Abstract of the International Symposium (Friday, August 1, 2008)

Picture Symposium2008

  • Date
  • Friday, August 1, 2008
  • Location:
  • Awaji Yumebutai International Conference Center(1 Yumebutai, Awaji-shi, Hyogo)
  • Theme:
  • "Water resource in Asia: What lies in the future?"
  • Details
  • (1)Opening Address(13:00)
    • Satoshi Iue
    • Representative Director, Asia Pacific Forum, Awaji Conference Japan
  • (2)Welcome Tribute
    • Toshizo Ido
    • Governor of Hyogo Prefecture
  • (3)Commemorative Lecture(13:30)
    • Shuichi Ikebuchi
    • Emeritus Professor, Kyoto University/Former Director General, Water Resource Research Center, Disaster Prevention Research Institute, Kyoto University
    • "Water Resources in Japan and Asia: Current State and Projects"
  • (4)Break(14:30)
  • (5)Presentation of the current situation in Asian regions(14:45)
    • Singapore
    • Liong, Shie-Yui
    • Associate Director and Principal Research Fellow, Tropical Marine Science Institute, National University of Singapore
    • "Water Resources and Climate Change Impacts Study"
    • China
    • Gang Hong
    • Deputy Director and Water Resources Engineer, Department of Water Resources, China Institute of Water Resources and Hydropower Research
    • "Strategy Actions of Water Resources Development in Northern China and Relevant Issues"
    • Mekong River
    • Takao Masumoto
    • Team Leader, Research Team for Global Warming and Head, Laboratory of Hydrology and Water Resources, National Institute for Rural Engineering, National Agriculture and Food Research Organization (NARO)
    • "Status report and international utilization of water resources in the Mekong River"
    • Eiichi Nakakita(Coordinator)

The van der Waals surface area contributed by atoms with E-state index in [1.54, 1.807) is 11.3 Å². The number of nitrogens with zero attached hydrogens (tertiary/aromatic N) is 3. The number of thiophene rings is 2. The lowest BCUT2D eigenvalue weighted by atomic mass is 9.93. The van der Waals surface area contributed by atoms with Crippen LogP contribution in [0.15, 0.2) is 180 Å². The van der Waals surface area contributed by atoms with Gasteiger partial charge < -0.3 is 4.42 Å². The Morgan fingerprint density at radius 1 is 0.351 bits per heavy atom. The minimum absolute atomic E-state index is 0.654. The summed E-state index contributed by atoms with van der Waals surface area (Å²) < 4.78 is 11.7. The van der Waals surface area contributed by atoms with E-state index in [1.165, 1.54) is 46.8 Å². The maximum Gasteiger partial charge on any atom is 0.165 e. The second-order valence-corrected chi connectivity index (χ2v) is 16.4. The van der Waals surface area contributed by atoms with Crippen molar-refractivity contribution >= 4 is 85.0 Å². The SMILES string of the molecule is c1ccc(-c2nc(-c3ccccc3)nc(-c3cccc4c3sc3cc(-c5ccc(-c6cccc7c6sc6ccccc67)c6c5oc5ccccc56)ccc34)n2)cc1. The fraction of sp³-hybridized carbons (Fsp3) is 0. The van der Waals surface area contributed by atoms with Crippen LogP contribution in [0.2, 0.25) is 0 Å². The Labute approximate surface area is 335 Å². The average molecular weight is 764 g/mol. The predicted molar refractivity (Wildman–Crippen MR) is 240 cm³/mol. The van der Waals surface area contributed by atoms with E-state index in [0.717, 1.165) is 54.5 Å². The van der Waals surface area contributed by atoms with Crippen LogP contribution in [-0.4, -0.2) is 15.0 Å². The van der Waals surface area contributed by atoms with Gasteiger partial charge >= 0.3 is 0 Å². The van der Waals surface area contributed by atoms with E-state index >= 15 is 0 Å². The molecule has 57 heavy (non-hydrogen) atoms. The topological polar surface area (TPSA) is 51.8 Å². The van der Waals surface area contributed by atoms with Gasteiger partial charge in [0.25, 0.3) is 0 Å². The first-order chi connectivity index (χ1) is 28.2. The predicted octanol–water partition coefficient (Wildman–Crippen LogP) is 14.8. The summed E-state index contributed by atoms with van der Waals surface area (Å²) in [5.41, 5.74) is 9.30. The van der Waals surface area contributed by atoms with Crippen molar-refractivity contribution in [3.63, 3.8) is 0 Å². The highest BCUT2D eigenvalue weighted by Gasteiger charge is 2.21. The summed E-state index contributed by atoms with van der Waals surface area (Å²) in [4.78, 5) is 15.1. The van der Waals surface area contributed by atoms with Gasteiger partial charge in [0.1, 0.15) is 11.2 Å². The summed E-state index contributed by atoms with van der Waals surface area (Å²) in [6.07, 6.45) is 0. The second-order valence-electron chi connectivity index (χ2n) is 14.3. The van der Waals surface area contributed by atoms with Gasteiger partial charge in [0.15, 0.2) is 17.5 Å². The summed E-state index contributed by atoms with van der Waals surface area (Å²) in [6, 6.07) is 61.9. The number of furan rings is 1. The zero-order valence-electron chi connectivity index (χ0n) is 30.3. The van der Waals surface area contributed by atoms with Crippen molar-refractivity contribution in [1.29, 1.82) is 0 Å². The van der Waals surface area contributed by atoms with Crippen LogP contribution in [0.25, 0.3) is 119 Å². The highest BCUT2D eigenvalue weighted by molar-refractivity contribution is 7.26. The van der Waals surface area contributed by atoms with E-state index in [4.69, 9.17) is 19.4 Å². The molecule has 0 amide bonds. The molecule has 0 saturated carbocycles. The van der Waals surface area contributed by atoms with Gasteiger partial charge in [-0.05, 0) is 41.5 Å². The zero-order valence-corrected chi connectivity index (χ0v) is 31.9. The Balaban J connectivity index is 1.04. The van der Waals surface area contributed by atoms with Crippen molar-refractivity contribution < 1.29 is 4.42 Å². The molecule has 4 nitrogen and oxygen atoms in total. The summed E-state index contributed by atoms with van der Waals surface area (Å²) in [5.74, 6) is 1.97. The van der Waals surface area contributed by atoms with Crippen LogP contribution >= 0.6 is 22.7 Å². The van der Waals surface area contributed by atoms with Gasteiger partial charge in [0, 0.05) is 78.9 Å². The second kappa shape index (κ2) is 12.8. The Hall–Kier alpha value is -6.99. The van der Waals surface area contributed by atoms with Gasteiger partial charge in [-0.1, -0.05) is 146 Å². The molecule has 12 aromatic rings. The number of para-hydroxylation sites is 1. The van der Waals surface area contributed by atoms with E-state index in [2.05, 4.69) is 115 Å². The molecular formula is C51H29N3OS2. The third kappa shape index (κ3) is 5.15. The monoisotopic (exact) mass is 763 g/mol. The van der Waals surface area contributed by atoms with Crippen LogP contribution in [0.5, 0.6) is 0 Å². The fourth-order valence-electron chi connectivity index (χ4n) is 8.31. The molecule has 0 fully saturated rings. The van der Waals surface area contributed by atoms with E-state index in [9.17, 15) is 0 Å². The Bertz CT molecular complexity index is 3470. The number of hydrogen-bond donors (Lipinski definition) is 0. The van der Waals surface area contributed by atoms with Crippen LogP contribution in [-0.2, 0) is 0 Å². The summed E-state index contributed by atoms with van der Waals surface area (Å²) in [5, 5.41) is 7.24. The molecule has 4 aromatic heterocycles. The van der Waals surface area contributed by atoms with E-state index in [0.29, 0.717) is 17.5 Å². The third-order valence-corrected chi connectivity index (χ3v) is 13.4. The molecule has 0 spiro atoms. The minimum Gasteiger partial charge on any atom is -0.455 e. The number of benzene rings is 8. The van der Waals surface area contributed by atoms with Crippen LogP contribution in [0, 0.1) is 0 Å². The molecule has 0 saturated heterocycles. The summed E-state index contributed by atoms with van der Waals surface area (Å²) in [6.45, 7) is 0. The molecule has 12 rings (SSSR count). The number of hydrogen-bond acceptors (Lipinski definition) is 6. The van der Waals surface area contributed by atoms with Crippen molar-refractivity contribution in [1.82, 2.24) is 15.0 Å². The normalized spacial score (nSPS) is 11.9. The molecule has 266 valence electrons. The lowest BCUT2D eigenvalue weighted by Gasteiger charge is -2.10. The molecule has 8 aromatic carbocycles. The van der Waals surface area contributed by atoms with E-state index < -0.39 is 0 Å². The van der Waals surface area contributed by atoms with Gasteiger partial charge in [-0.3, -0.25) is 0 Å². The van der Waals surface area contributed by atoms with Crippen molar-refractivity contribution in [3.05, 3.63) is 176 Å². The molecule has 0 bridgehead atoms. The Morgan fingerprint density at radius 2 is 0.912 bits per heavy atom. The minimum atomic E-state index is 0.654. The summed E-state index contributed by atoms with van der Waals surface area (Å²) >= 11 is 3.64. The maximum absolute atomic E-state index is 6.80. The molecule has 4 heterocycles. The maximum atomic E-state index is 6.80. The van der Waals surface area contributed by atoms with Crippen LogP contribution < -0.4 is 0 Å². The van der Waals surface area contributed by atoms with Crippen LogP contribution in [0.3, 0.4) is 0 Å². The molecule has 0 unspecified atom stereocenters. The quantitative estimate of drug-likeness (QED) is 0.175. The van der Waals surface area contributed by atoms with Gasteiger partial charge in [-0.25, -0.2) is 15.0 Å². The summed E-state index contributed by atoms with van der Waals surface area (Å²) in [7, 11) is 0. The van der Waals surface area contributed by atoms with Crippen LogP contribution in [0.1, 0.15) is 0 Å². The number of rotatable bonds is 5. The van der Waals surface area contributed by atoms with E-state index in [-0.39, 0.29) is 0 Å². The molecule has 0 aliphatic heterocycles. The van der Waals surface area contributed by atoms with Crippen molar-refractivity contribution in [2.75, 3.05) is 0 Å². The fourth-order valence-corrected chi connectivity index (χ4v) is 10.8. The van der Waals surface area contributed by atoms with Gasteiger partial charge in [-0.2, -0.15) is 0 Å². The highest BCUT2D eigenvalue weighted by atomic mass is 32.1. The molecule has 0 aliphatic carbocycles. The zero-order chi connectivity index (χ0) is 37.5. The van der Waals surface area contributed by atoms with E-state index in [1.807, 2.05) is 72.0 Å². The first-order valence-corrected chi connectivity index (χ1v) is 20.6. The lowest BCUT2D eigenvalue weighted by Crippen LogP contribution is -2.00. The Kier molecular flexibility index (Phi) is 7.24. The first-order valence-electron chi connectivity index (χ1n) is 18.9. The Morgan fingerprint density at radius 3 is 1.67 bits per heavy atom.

• Professor, Research Section of Hydrometeorological Disasters Division of Atmospheric and Hydrospheric Disasters, Disaster Prevention Research Institute,Kyoto University
  • Closing(14:30)

After opening address by Mr. Satoshi Iue, Representative Director of the Awaji Conference, and words of welcome by Mr. Toshizo Ido, governor of Hyogo Prefecture, there was a commemorative lecture by Mr. Shuichi Ikebuchi, Emeritus Professor of Kyoto University, former Director General of Disaster Prevention Research Institute and former Director of the Water Resource Research Center Kyoto University, under the theme "Water Resources in Japan and Asia: Current State and Projects."

In the commemorative lecture, Mr. Ikebuchi pointed out that the world’s population has grown threefold in the past 100 years and water use is now six times what it was a century ago. "In the Asia Pacific region in particular," he said, "The growth of the population and the accompanying rise in lifestyle and economic development have resulted in the use of larger quantities of water, a trend of which is expected to continue in the future. The various nations and regions in Asia are at the point where they are going beyond merely diverting the natural flow of rivers to secure their water supply. Rather, they are at the stage of practicing water conservation and other means which correspond to their technological level." In addition to describing the present situation in Asia in regard to water resources, Mr. Ikebuchi spoke of how the globalization of the economy has given rise to the concept of virtual water: "This concept, where the import and export of agricultural produce and livestock products is construed as trading in virtual water, presents the alternative of deciding not to develop water resources. The utilization of agricultural produce as bioenergy provides a context in which to review the interrelationship of water, food, and energy, including the competition among the various uses of water: urban, industrial, and agricultural." In closing, Mr. Ikebuchi concluded that a comprehensive program of water resource management was needed, which includes the development, distribution, and utilization of water and water resources as well as the preservation of water quality and the conservation of the aquatic environment.